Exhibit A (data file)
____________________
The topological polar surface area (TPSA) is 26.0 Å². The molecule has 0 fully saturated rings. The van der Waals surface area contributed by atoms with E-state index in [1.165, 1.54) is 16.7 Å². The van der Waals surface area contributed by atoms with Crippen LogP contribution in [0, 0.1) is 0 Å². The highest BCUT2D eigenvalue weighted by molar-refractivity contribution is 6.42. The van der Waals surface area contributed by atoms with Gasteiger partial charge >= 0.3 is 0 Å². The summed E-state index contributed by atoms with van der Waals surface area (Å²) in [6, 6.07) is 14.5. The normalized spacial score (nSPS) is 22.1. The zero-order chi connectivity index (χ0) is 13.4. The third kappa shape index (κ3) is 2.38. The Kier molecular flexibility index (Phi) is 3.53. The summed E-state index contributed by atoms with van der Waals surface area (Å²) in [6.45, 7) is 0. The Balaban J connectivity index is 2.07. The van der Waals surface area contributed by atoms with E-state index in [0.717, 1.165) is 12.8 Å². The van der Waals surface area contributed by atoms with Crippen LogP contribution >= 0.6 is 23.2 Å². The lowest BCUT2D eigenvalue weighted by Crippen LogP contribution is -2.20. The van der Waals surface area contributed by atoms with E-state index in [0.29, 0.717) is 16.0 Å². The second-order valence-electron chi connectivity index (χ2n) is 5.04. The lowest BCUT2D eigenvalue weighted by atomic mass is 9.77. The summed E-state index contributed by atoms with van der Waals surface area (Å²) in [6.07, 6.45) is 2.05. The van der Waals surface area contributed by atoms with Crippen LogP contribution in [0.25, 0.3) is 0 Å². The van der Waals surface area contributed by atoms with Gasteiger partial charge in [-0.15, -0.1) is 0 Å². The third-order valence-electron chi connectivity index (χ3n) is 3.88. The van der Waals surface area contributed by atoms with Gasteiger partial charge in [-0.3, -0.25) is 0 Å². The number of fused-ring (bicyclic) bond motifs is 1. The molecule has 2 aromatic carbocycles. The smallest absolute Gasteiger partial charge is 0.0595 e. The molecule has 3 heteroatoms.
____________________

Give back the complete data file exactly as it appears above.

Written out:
The topological polar surface area (TPSA) is 26.0 Å². The molecule has 0 fully saturated rings. The van der Waals surface area contributed by atoms with E-state index in [1.165, 1.54) is 16.7 Å². The van der Waals surface area contributed by atoms with Crippen LogP contribution in [0, 0.1) is 0 Å². The highest BCUT2D eigenvalue weighted by molar-refractivity contribution is 6.42. The van der Waals surface area contributed by atoms with Gasteiger partial charge >= 0.3 is 0 Å². The summed E-state index contributed by atoms with van der Waals surface area (Å²) in [6, 6.07) is 14.5. The normalized spacial score (nSPS) is 22.1. The zero-order chi connectivity index (χ0) is 13.4. The third kappa shape index (κ3) is 2.38. The Kier molecular flexibility index (Phi) is 3.53. The summed E-state index contributed by atoms with van der Waals surface area (Å²) in [6.45, 7) is 0. The Balaban J connectivity index is 2.07. The van der Waals surface area contributed by atoms with E-state index in [0.717, 1.165) is 12.8 Å². The van der Waals surface area contributed by atoms with Crippen LogP contribution >= 0.6 is 23.2 Å². The lowest BCUT2D eigenvalue weighted by Crippen LogP contribution is -2.20. The van der Waals surface area contributed by atoms with E-state index in [0.29, 0.717) is 16.0 Å². The second-order valence-electron chi connectivity index (χ2n) is 5.04. The lowest BCUT2D eigenvalue weighted by atomic mass is 9.77. The summed E-state index contributed by atoms with van der Waals surface area (Å²) in [6.07, 6.45) is 2.05. The van der Waals surface area contributed by atoms with Crippen LogP contribution in [0.25, 0.3) is 0 Å². The van der Waals surface area contributed by atoms with Gasteiger partial charge in [-0.15, -0.1) is 0 Å². The third-order valence-electron chi connectivity index (χ3n) is 3.88. The van der Waals surface area contributed by atoms with Gasteiger partial charge in [-0.3, -0.25) is 0 Å². The number of fused-ring (bicyclic) bond motifs is 1. The molecule has 2 aromatic carbocycles. The smallest absolute Gasteiger partial charge is 0.0595 e. The molecule has 3 heteroatoms.